Joe Desposito's Blog

Fragile Electronics Get Help At This Year’s CES And From Previous Shows, Too

I heard about two product mishaps from my relatives over the holidays. One was caused by my 2-year old grandson who took a small metal object to an Apple iPad2 screen and cracked it. The other was from a nephew who accidentally spilled coffee on the keyboard of his Apple MacBook, rendering it inoperable.

Frankly, I was surprised by the iPad2 incident. Tablet manufacturers, especially, should by now be using Corning’s Gorilla glass in their products to avoid just such a calamity. I saw Gorilla glass demoed back at the 2009 CES show, and Bill Wong interviewed Corning’s Paul Tompkins about this very tough material at the 2010 show.

The Acer Iconia A500 tablet that I own does use Gorilla glass, and I’m happy about that because a few of my grandchildren like to play with this tablet.

Neither my daughter-in-law nor my nephew purchased an extended “no matter what happens” warranty for their electronics. My daughter-in-law begged for a replacement at her local Apple store and was able to get a refurbished model for her troubles. My nephew wasn’t so lucky--no extended warranty, no replacement.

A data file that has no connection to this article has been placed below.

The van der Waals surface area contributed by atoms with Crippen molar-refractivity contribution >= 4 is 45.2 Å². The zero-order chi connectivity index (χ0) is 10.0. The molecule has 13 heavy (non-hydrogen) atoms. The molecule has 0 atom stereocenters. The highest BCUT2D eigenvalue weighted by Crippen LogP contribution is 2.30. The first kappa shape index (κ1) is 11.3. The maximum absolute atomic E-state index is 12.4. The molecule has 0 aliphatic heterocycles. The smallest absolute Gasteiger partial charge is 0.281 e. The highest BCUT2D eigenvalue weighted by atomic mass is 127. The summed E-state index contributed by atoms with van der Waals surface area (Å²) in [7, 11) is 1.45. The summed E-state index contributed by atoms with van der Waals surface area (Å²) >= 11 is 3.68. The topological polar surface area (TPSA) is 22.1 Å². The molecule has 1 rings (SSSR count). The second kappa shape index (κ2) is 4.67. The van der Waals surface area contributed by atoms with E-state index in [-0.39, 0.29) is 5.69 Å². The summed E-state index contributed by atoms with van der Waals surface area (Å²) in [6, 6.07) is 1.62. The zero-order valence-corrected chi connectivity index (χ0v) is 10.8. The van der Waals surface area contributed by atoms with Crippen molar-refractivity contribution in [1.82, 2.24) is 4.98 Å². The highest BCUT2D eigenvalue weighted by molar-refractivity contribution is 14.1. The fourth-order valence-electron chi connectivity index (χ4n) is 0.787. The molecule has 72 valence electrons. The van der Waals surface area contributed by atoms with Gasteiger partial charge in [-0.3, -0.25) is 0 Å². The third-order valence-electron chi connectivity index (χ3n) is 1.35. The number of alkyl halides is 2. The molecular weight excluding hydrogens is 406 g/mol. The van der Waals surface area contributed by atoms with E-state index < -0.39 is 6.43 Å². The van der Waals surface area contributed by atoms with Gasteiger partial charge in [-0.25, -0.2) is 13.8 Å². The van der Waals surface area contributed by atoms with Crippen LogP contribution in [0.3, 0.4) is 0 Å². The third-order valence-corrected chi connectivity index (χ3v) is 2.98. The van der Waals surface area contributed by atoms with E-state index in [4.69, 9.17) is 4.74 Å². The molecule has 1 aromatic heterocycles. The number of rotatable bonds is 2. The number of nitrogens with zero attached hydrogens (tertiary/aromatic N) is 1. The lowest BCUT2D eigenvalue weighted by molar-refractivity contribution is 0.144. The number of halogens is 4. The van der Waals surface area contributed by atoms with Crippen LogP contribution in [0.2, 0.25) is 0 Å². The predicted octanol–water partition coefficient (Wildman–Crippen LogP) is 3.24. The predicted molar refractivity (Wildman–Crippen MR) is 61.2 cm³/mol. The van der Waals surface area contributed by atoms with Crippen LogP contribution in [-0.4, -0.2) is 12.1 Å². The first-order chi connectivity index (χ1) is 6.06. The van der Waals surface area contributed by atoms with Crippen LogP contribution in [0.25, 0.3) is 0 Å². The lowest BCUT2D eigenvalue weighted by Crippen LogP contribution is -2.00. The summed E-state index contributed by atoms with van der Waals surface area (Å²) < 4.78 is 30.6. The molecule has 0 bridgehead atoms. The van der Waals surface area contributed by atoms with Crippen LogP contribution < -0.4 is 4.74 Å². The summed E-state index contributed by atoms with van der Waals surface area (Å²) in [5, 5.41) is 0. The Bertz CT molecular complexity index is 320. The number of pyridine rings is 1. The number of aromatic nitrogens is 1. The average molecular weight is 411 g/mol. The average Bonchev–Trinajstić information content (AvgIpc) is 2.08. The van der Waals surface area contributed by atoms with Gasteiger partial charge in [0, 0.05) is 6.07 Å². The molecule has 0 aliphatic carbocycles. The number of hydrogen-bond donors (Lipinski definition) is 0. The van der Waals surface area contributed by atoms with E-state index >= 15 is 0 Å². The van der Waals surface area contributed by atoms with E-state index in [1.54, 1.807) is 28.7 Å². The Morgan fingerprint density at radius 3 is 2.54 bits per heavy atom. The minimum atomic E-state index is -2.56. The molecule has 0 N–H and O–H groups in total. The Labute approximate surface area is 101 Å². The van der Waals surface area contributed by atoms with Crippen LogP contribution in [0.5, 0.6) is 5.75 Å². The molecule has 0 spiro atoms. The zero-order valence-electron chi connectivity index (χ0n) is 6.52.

Realistically, though, why should anyone have to purchase this “insurance” to cover a company’s design choices anyway? I never purchase extended warranties, relying instead on the company’s one-year warranty for defects and my own credit card protection for mishaps.

With the coffee fiasco in mind, I noticed a new product introduction at this year’s CES that won’t help my nephew, but may help protect laptops and other mobile electronics from liquids in the future. A company named HzO announced a product called WaterBlock. Actually, it’s not a product, but a cutting-edge technology that protects electronics from water, humidity and other liquids, like coffee. The company says that WaterBlock is an invisible nanotechnology coating that protects electronics on a molecular scale.

HzO has developed novel chemical formulations, new application processes, new high volume production application equipment and new surface prep and masking techniques. WaterBlock is not only meant for consumer products but military, commercial, industrial and other electronics as well.

If this technology works as claimed, WaterBlock will join Gorilla glass in making electronic products more robust in the future.

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